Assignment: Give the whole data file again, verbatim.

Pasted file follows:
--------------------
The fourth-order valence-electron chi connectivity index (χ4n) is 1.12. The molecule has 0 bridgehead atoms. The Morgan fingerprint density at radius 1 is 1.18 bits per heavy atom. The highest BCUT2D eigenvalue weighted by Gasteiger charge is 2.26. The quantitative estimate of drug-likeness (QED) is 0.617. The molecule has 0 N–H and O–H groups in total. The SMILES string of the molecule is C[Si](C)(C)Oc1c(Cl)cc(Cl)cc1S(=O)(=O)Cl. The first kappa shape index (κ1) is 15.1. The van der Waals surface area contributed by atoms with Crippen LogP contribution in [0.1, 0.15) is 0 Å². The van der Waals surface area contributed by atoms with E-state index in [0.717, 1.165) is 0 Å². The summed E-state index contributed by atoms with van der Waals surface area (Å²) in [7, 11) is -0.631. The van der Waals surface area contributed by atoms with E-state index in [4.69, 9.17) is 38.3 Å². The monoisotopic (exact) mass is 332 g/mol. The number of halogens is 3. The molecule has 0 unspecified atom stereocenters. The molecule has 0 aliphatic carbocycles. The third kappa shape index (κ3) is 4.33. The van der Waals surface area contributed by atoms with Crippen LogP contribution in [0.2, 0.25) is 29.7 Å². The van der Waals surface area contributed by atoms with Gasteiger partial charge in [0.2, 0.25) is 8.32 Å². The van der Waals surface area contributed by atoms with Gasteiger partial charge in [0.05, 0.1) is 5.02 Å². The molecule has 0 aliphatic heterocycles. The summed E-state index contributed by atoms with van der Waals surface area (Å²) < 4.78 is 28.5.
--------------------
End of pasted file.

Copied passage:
The fourth-order valence-electron chi connectivity index (χ4n) is 1.12. The molecule has 0 bridgehead atoms. The Morgan fingerprint density at radius 1 is 1.18 bits per heavy atom. The highest BCUT2D eigenvalue weighted by Gasteiger charge is 2.26. The quantitative estimate of drug-likeness (QED) is 0.617. The molecule has 0 N–H and O–H groups in total. The SMILES string of the molecule is C[Si](C)(C)Oc1c(Cl)cc(Cl)cc1S(=O)(=O)Cl. The first kappa shape index (κ1) is 15.1. The van der Waals surface area contributed by atoms with Crippen LogP contribution in [0.1, 0.15) is 0 Å². The van der Waals surface area contributed by atoms with E-state index in [0.717, 1.165) is 0 Å². The summed E-state index contributed by atoms with van der Waals surface area (Å²) in [7, 11) is -0.631. The van der Waals surface area contributed by atoms with E-state index in [4.69, 9.17) is 38.3 Å². The monoisotopic (exact) mass is 332 g/mol. The number of halogens is 3. The molecule has 0 unspecified atom stereocenters. The molecule has 0 aliphatic carbocycles. The third kappa shape index (κ3) is 4.33. The van der Waals surface area contributed by atoms with Crippen LogP contribution in [0.2, 0.25) is 29.7 Å². The van der Waals surface area contributed by atoms with Gasteiger partial charge in [0.2, 0.25) is 8.32 Å². The van der Waals surface area contributed by atoms with Gasteiger partial charge in [0.05, 0.1) is 5.02 Å². The molecule has 0 aliphatic heterocycles. The summed E-state index contributed by atoms with van der Waals surface area (Å²) < 4.78 is 28.5.